All of Inktober

Inktober drawings part 1

So, as you know, all through October I took part in the Inktober drawing challenge. The idea is to draw in ink as often as you can throughout the month, although most people seem to aim for daily drawings and that’s what I went for too.

Unlike the daily drawings that I set for myself in other months, I decided to not have a theme and a lot of the time that did make things more difficult because it creates a good atmosphere for procrastination while you decide what to draw.

Inktober drawings part 2

I spent one week of October in Toledo in Spain and that gave me lots of new inspiration for drawings, especially since we stayed in a house that had a lovely view across some of the city’s rooftops. So for a while Inktober became my motivation to keep a travel journal.

Some days I knew exactly what I wanted to draw and other days it was more of a struggle. Some drawings I was pleased with and others I wished I’d not done, or had taken more time over. Some were from ‘real life’ and others from photos and some feel more finished or ‘polished’ than others but that’s just how these things go.

You can see each of the individual drawings on my Instagram feed (and also on Twitter), where I shared them each day, and if you click on the collages in this post you can see a higher res version of each of them on Flickr (although the layout of the collages means that some of the drawings have been cropped slightly).

Did you take part in Inktober? If you did, please let me know in the comments below where I can find your drawings because I enjoy seeing all the different styles from that month.

P.S. Because I’m a day out of sync with my posts this week, my links post will be going up on Saturday instead of Friday.

Early Inktober

6 ink drawings

So far I’ve drawn a picture each day for Inktober. Whether that will last, I don’t know but this is what I’ve got so far. 6 drawings, all done directly in ink, all black and white, some drawn from photos, others from ‘real life’.

As I mentioned last week, I’ve not more “Early Inktober”

Inktober in October


Tomorrow I’ll draw the last person drawing in my Daler Rowney sketchbook. My plan was to probably choose another theme and draw something else every day during October but like I said last week, I was just waiting to see what felt right.

So when I start my shiny more “Inktober in October”

Learning from Hockney

Loose sketch of David Hockney's My Parents

This is a rough sketch of a David Hockney painting called ‘My Parents’ for Sketchbook Skool‘s Boot Kamp. The idea with this assignment was to look carefully at a piece of art and write your observations alongside it.

I kept putting off doing this homework because I couldn’t decide which drawing or painting to look at. Then, last night I noticed a postcard of this painting on my coffee table that I’d bought on my trip to the Tate Britain the other week and thought I’d just go with that one.

It looks quite a simple painting but there seems to be a lot more going on in it than I think I noticed at first glance. In particular, another part of the room is reflected in the mirror and now I want to go and look at the original of this work and read more about it to find out if there’s any significance to the things in the mirror.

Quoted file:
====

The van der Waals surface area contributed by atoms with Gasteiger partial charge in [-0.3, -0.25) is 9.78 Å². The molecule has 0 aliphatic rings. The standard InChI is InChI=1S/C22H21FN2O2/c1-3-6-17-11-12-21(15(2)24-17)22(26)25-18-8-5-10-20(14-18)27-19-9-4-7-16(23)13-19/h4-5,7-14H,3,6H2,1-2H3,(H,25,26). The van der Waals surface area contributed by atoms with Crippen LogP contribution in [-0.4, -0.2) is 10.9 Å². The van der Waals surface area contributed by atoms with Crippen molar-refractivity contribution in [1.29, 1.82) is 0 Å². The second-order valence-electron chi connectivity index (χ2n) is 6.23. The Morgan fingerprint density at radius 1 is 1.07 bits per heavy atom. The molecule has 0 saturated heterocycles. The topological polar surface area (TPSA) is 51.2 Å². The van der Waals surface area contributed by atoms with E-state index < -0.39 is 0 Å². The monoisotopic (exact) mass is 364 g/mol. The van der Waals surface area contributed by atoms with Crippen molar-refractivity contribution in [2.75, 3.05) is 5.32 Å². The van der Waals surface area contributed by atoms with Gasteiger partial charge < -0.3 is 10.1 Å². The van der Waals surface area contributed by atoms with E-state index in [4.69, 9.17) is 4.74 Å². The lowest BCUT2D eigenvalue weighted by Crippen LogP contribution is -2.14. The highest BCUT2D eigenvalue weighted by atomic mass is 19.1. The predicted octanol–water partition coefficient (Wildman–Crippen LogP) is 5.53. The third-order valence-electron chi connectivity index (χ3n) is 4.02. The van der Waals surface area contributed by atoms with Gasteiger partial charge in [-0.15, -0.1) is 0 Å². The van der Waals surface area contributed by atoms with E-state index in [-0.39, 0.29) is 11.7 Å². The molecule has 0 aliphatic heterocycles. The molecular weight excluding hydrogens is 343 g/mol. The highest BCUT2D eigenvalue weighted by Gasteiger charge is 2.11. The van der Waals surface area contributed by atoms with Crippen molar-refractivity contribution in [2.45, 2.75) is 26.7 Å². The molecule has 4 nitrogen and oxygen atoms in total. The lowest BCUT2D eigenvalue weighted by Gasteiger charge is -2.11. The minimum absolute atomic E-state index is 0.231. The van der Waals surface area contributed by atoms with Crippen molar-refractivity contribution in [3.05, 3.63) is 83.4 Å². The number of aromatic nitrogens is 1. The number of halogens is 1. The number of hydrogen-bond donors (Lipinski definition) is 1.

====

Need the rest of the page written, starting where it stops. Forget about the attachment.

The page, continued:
My main thought as I was drawing it was that it reminds me of a Renaissance painting called The Marriage of Arnolfini, or The Arnolfini Marriage, which shows a man and woman standing side by side, with a mirror on the wall behind them, reflecting another part of the room. There’s a lot more symbolism in that painting, which is what made me wonder if there’s more to this piece by Hockney too.

What I like about this though, is that unlike the Arnolfini painting, it’s not perfectly symmetrical. His Dad is sitting at an angle and in a different position from his Mother but there’s still balance to the composition. I also like the light coming in high from the left side because the shadows create interesting depth to what could otherwise be quite a flat painting.

It’s funny what you notice when you draw something.

A Keyhole View

Drawing of a living room seen through a keyhole

I’m using a Leuchtturm sketchbook at the moment. My last 2 sketchbooks have been Moleskine watercolour pads but trying to use watercolours in the Leuchtturm has been a bit tricky.

The paper is nice and thick (180g/m²) so ink and paint tend not to show through the other side of the page. That is unless, like me, you slosh a lot of water around on the page and then there can be a tiny bit of seepage but nothing major.

The bigger problem I’ve had is that the paint dries quite quickly so brush strokes can be visible where you don’t want them to be and it makes it difficult to blend colours on the page. And of course the paper wrinkles a bit as it dries too but then I think that’s to be expected.

Because of this I decided to practise a bit more with coloured pencils instead of watercolours and they work really nice on the smooth, white paper in the Leuchtturm book. So I think I’ll use this sketchbook mostly with pencil and coloured pencils and maybe some pen and ink drawings because it’s really not designed for watercolour paints. Plus it means I get to play around with other media for a change.

This drawing is of my living room. It’s not strictly an observational drawing though, so if you did happen to stare through the keyhole of my front door this isn’t quite the view you would get (in case you were thinking of doing that)!

I bought a copy of Andrea Joseph‘s book recently, which arrived last week. It inspired me to have a go at drawing from imagination and I also fancied learning how to draw a ‘fish-eye’ view too so that was interesting. I don’t think the perspective is perfect but it’s good enough.

I’m still trying to work out how anyone would manage to sit on my sofa if the coffee table was as close to it as I’ve drawn it here.